Famine entails a widespread and extensive scarcity of food, attributed to a “triple failure” of food production, access to food and political response by governments and international donors.
According to the U.N.’s five-step scale of Integrated Food Security Phase Classification, famine (Stage 5) requires that “more than two people per 10,000 die each day, acute malnutrition rates are above 30 percent, all livestock is dead and there is less than 2,100 kilocalories of food and 4 liters of water available per person per day.”
By the time the U.N. declares a Stage 5 situation, there has already been massive loss of life. From 2010 to 2012, Somalia was gripped by a crippling famine that killed nearly 260,000 people. Half of these deaths were children under the age of five.
Somalia was devastated by a two-year drought, which caused reduced harvests, food inflation and a steep drop in labor demand and household incomes. The country had already been suffering from high levels of malnutrition and child mortality, but the drought skyrocketed numbers even further. It also killed off valuable livestock, the only assets many families possessed.
But what turned a natural drought into a man-made catastrophe was the inability of Somalia’s government and donors to tackle the issue of chronic poverty. There was already a serious lack of development and investment in basic infrastructure. During the famine, healthcare professionals reacted too slowly and the government itself was in shambles.
Somalia has been entangled in a civil war for the past two decades, and the subsequent violence and upheaval have greatly contributed to the famine.
During the 2010 to 2012 famine, the Islamist group al-Shabaab was at war with the government. Another factor was that the United States—Somalia’s main source of food aid—had discontinued their supply of aid in 2009 to avoid providing food to al-Shabaab.
Since the civil war began, and after an inadequate U.S.-led intervention attempt, the West largely withdrew from Somalia’s affairs. Having failed to stabilize the state and provide the needy with food, a worrisome pattern emerged. Humanitarian aid and food relief were only brought into Somalia with the permission of local war lords or clans, who used violence to control access to resources.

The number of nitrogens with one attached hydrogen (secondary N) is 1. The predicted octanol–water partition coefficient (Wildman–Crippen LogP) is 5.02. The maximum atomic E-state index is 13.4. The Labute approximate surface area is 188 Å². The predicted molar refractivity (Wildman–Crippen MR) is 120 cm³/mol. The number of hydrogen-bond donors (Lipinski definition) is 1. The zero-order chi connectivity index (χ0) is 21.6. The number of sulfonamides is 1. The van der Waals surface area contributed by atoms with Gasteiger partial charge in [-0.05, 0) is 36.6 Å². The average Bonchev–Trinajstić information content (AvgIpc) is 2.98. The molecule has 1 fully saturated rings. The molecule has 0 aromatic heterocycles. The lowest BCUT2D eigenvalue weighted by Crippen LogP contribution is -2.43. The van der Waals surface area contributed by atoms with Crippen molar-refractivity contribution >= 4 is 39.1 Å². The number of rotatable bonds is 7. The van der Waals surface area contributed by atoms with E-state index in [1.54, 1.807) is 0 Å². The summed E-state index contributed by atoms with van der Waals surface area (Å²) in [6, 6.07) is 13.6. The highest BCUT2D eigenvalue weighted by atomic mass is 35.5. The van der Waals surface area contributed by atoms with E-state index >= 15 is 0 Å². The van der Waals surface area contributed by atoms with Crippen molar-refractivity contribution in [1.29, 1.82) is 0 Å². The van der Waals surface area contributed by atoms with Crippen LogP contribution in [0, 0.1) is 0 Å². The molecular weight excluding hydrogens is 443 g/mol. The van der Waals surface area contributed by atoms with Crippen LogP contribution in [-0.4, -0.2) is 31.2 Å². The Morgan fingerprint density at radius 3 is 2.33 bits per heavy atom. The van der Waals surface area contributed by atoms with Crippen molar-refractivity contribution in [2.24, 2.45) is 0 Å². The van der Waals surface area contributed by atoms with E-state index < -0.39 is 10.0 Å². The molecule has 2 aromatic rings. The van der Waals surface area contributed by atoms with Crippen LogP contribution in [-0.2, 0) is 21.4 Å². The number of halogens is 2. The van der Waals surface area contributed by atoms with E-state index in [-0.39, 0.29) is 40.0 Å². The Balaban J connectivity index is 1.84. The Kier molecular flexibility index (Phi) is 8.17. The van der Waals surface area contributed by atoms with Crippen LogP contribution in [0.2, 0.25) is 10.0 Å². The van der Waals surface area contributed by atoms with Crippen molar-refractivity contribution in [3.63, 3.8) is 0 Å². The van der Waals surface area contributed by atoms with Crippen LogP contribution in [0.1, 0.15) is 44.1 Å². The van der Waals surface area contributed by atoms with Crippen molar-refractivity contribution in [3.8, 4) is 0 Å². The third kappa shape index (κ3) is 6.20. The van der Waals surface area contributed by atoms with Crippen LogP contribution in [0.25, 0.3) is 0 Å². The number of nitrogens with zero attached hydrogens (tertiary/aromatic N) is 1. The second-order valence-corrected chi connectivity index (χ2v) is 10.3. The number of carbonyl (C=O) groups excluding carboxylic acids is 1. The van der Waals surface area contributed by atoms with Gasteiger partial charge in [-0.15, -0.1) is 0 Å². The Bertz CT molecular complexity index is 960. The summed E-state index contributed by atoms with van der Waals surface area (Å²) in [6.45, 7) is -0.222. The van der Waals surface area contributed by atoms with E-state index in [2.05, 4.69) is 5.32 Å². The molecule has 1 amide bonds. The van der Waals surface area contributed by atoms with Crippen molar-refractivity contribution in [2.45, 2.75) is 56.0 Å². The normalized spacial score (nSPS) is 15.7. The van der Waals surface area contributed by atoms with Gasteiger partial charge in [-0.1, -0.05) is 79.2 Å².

The U.S. withdrawal of aid in 2009 also pressured international aid organizations to do the same, because they feared U.S. backlash should they continue to provide food or supplies.
The U.N. first declared famine in Somalia’s Southern Bakool and Lower Shabelle regions—both controlled by al-Shabaab. The militant group denied that there were any food shortages whatsoever, forbade famine victims from fleeing the country and banned international aid agencies from operating within its territories.
The Obama administration responded by providing waivers to aid organizations to protect against prosecution. This shifted all blame of food aid blockages to al-Shabaab, which subsequently led to a sharp drop in public support for the group. Bereft of support and power, Al-Shabaab withdrew from the capital city of Mogadishu, which they had occupied since 2008.
The U.N. declared the Somali famine over in February 2012. However, the strain on al-Shabaab and similar organizations continues to grow as people demand more access to food aid. Ethiopia and Kenya have considered training Somali militia to fight al-Shabaab and other terrorist organizations, but this could prove to be a dangerous move in such a conflict-ridden country.
In the 21st century, the public has the ability to completely eradicate famine, and has done so on every continent except Africa. In order to fight famine successfully, a variety of steps must be taken. More funding must be invested in African food production to prevent droughts from completely annihilating crops. There must be more support for farmers and pastoralists to raise hardier crops with cheaper inputs and learn about risk management in the case of a disaster. More aid must also go to infrastructure investment and fortification of unstable markets.
Currently, emergency aid is vital to helping Somalians gain a foothold after this devastating famine. However, effort must also be made to examine the root causes, in order to prevent similar disasters from occurring in the future. The world was slow to act on warning signs this time, but with greater long-term investment, Somalia has the potential to deal with droughts and natural disasters effectively and without external aid.
– Mari LeGagnoux